19 November 2015 | 33 Comments
As I hinted at earlier this week on my post about the mistakes I made on the Scythe Kickstarter, today’s entry is all about the data. I’ve written posts like this for each of my Kickstarter campaigns.
The intent of these posts is to give other project creators a more detailed, behind-the-scenes look at our data than what they can see on the Kickstarter project page. Please keep in mind that this is data for my seventh board-game related Kickstarter campaign, so if you’re a first-time creator, the percentages will be much more relevant than the total values.
Scythe was a 24-day project that we started talking about online about 10 months before launch. The totals posted on Kickstarter don’t account for dropped pledges or backers who paid via PayPal:
These numbers definitely exceeded my projections, the best of which had Scythe funding at around $1 million. Of course, for any project I want to be prepared for it to be more successful than I thought, so I checked with my manufacturer in advance to make sure a significant uptick in pledges wouldn’t impede production.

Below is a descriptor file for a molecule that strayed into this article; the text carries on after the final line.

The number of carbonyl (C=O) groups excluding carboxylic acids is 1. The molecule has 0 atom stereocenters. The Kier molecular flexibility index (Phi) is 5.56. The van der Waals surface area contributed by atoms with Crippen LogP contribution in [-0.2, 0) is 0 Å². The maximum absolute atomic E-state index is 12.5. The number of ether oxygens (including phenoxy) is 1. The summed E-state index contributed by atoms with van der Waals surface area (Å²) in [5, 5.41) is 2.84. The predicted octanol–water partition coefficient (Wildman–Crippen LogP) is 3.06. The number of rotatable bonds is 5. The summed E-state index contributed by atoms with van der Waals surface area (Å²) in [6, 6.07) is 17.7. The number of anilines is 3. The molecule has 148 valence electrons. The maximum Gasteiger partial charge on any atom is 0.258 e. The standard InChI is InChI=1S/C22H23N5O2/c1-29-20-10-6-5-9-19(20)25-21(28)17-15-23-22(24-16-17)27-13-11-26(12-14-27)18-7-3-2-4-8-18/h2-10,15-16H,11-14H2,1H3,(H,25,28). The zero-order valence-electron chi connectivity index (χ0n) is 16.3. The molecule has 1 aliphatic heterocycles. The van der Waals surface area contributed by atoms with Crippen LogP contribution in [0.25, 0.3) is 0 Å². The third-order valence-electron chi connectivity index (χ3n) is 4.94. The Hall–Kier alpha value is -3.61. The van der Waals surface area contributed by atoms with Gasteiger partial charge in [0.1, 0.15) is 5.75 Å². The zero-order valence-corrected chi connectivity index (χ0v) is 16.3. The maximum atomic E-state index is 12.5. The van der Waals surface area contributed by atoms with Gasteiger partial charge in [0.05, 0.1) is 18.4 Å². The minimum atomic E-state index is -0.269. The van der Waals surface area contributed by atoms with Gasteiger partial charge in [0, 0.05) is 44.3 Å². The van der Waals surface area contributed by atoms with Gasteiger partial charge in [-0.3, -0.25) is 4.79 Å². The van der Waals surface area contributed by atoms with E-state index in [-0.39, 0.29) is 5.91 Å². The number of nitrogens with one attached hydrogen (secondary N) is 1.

By any quantitative analysis, Scythe is our most successful project to date. Our previous high in funding was Tuscany ($450,333) and our previous backer total record was Between Two Cities (5,287 backers). We exceed both of those totals by the end of the first day of the Scythe project, as shown on these charts from Kicktraq:
You’ll noted here that while Scythe had a fairly typical curve for a repeat creator–big first day, consistent middle area, uptick in the final 48 hours–there wasn’t a huge jump at the end (relative to the beginning). I consider this a good thing, as it means that quite a few backers wanted joined in early simply because they wanted to support and engage with the project (we didn’t have an early bird rewards).